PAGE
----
A beautiful Impressionistic painting of the harbor of Havana. An elegantly dressed lady, red shawl laying at her side, looks out over the marina of sailboats, the city line of Old Havana in the background. Oil on canvas, 19 x 23 3/8, 24 1/2 x 28 1/2 x 1 3/4 framed. Signed bottom left; pencil inscription dated ’27. Part of an art exhibition card is attached to the back of the canvas frame, marked with the title of the painting, along with the artists personal information. $1,960.

Myra Thomas (1882-1963 captures a time when Americans and Europeans visited Cuba, then considered a paradise island. Due to the First World War, minimal overseas travel to Europe and North American was allowed. This made Cuba, an excellent location preference for many tourists An article from the Smithsonian states:Cuba’s reputation as an exotic and permissive playground came to light in the 1920s, when the country became a favorite destination for robber barons and bohemians. Scions like the Whitneys and the Biltmores, along with luminaries such as New York City Mayor Jimmy (Beau James) Walker, flocked to Cuba for winter bouts of gambling, horse racing, golfing and country-clubbing.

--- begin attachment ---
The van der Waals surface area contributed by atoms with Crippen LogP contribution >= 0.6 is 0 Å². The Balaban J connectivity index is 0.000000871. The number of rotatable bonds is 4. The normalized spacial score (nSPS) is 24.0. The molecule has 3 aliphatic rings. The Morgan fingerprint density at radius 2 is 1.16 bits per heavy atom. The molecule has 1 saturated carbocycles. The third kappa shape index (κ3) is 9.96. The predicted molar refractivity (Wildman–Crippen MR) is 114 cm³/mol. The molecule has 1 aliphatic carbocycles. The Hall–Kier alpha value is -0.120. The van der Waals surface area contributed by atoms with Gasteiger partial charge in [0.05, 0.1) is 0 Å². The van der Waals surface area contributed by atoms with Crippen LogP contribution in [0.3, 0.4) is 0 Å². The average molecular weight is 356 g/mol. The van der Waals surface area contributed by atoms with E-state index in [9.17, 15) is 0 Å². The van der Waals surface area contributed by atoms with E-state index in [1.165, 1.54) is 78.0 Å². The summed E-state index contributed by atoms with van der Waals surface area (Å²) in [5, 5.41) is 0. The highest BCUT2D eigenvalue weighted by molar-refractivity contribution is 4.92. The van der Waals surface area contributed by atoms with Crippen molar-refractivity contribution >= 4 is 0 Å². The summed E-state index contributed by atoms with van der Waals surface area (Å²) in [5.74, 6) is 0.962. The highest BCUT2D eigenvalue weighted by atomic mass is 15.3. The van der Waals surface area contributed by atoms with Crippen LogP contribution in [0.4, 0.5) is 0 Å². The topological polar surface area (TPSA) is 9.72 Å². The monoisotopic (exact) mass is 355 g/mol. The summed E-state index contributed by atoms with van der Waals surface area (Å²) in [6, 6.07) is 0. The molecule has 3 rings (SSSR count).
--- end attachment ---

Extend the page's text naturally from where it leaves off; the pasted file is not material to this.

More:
Myra Thomas was born in Colorado. She studied at the Art Institute of Chicago, staying to do a year of post-graduate work in 1919, studying under George Bellows. From 1920-21 Thomas was in New York City, studying with Randall Davey and John Sloan.